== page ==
The fruits of science, technology and innovation should reach the poorest, the remotest and the most vulnerable person for a safe, sustainable and prosperous future for India. The Bottom of the Pyramid (BoP) comprises over 700 million people in India. Even as technology becomes more affordable and internet access increasing, a “digital divide” between rich and poor remains. Led by enterprises in the impact space, technological innovations are seeking to bridge this divide. Even more importantly, this is influencing critical sectors of the economy such as
Chennai based NewDigm is providing healthcare solutions at BOP by developing mobile-based Clinical Decision Support apps, real-time monitoring & tracking systems or training village health workers (VHW)The UN Universal Declaration of Human Rights states that, “Everyone has the right to a standard of living adequate for the health and well-being of himself and of his family”. On the flip side, we see that close to 100 million people fall into poverty annually because of medical payments. Lack of affordable healthcare infrastructure is one of the biggest challenges in the impact space.Recently, we are witnessing a technological revolution in healthcare. Today, enterprises such as NewDigm are using their data driven, mobile based solutions to establish, track and improve healthcare facilities. This is improving access to primary health care and decreasing logistical constraints.
One of the crucial targets of the recent Millennium Development Goals (2000-2015) was to increase access to potable water. Today, India still has the highest number of people without access to potable water. There exists a gross disparity across the country, which has only slightly improved over time. The issue is twofold as lack of potable water leads to severe communicable diseases. Enterprises in this space are trying to solve a problem that affects 90% of the South Asian population – access to potable water. m.PAANI utilizes the power and reach of mobile phones to provide basic services such as safe water. m.Paani runs a customer loyalty program aimed at the BOP under which customers receive clean water credits. On the other hand, Bangalore based NextDrop is developing automated smart water grids and mobile based water availability alerts.
The availability of micro-credit sparked the transformation among rural poor. But, the logistics of maintaining these services often push up the interest rates too high to make it sustainable. Ensuring high repayment rate involves background checks, field inspections, follow-ups and collection, which proportionately increases the interest rate that is charged to the poor. The global average interest and fee rate is estimated at 37 % (sometimes reaching even 60 %).As the internet penetration increases at the bottom of pyramid, a new breed of micro lending services is taking everything online. Zidisha – one such venture is making the entire process digital, reducing the cost to the borrowers by eliminating local field partners completely, facilitating direct interaction between the lenders and computer-literate borrowers, a model enabled by the rapid spread of internet access among the poor of developing countries in recent years. By leveraging technology, Zidisha has been able to reduce cost to the borrower to just 5% of the loan amount.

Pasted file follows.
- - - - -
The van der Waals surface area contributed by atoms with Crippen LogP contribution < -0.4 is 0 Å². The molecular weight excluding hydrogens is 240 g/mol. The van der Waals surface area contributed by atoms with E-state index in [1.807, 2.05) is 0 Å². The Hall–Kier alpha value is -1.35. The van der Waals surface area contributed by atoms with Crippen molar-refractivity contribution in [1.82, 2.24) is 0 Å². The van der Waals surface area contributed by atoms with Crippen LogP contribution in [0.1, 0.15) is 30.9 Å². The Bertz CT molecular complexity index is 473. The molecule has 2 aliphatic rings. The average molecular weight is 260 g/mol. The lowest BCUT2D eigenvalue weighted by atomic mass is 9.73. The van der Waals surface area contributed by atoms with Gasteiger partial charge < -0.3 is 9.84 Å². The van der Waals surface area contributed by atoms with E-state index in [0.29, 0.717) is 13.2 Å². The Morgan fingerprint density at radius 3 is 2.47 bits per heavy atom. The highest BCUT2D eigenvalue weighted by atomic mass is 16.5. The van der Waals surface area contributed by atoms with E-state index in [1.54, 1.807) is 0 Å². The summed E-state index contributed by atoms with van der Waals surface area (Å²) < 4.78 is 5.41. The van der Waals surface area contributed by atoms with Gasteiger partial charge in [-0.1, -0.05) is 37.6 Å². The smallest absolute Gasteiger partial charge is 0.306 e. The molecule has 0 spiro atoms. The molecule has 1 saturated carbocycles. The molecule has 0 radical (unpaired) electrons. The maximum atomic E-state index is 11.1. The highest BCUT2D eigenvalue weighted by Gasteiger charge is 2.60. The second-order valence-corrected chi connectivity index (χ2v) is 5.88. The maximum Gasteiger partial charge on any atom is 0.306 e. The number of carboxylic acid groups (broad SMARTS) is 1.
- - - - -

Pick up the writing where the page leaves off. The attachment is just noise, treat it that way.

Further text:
Energy poverty is rampant in South Asia. Many of these people live in India, where 75 million rural households are not connected to the electrical power grid and another 80 million are underserved by electrical utilities. Lack of access to energy severely affects the quality of life of the people. It is required to run health care facilities, light up schools and run agricultural equipments.Entrepreneurs are leveraging technology to build innovative solutions aimed at increasing access to affordable energy at the BoP. Enterprises such as Mera Gao Power are setting up microgrids to provide clean reliable electricity to villages. On the other hand, Simpa has developed low cost prepaid metering solutions to enable people to pay for their solar pv systems on a usage basis.
Despite initiatives by the government, the standard of education in rural areas is declining. Even after “Right To Education”, over 10 % of children do not attend schools at the primary level – most of them girls. There are fewer committed teachers, lack of proper textbooks and learning material. Infrastructure still remains stagnant. Tackling these complex challenges, enterprises today are going digital to inspire revolutionary changes in the space. Social Cops, for example developed mobile based tracking solutions to track metrics in classroom teaching across India. They also developed a mobile based mapping system to monitor mid-day scheme implementation across schools
People at the BOP are considered to resist technological changes – but this is far from true. Today they are adopting solar lamps, birthing kits, mobile apps as a part and parcel of life. Technology can eliminate, not just alleviate global poverty. Wide availability of mobile phones and rapidly growing internet penetration has opened up unique ways to enable people to access basic services. But to do that, it’s vital that technology be suitable and relevant to the lives of its users. Hence social enterprises need to continue to invest in product innovation geared toward the BOP and the trend seems to be in the right direction. Find about more such social enterprises on www.impactpreneurs.com – the world’s largest listing of social enterprises.